It is not just the defaults of choices that have changed here. Although that in itself is huge, because it is tangible proof the Cookie was good to his word, when he said Apple would be more open.

    I think you may have alluded to this, but I am not sure. This is more than just a changing of defaults here or there and adding another option like DuckDuckGo. What Apple seems to be very methodically and deliberately doing is bigger. They are attempting to shift and change behavior.

    Spotlight has been physically moved from the fart top right corner. It is now smack front and center. Right in your face with a big and visual display. I believe in the process of weening themselves from Google as a company, Apple discovered a few things for itself. Apple being Apple, doesn’t just look at the simple basics – What is the default search engine.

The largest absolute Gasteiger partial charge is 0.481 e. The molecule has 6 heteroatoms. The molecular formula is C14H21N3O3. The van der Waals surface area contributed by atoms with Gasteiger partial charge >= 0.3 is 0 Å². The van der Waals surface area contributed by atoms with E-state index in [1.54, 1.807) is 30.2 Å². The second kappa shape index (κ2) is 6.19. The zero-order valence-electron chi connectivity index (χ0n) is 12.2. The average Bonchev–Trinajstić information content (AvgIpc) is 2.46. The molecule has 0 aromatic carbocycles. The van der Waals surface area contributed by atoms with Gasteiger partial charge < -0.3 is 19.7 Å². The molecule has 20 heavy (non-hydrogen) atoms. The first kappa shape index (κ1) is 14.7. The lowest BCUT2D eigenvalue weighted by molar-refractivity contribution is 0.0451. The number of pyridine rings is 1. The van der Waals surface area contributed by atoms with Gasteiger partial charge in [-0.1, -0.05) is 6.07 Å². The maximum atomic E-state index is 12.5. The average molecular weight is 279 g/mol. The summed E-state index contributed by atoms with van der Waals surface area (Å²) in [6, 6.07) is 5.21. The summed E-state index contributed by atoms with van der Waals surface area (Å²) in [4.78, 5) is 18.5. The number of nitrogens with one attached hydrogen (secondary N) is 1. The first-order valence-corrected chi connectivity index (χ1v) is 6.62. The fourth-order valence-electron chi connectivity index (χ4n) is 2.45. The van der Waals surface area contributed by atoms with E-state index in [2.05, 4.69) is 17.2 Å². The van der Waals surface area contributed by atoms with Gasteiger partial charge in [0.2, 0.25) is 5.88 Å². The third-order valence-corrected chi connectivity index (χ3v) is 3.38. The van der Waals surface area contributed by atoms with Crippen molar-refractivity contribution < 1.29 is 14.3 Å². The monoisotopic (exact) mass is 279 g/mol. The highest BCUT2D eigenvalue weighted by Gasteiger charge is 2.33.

Apple went further and decided to study habit and behavior. They realized Google is the middle man for too many unnecessary things/searches. A large percentage of people’s searching aren’t deep dives and research ,but quick lookups, phonebook style, or quick reference. Apple is seeking to change behavior to cut out the middle man for this portion of search. It is not true search, and it is totally unnecessary to go to Google for such small things. Yet people do it out of habit. Having worked in online retail, we know this very much to be true, and we are always trying to find ways to bypass Google, so we don’t have to pay for click-through. Retailers would much rather have a direct connect.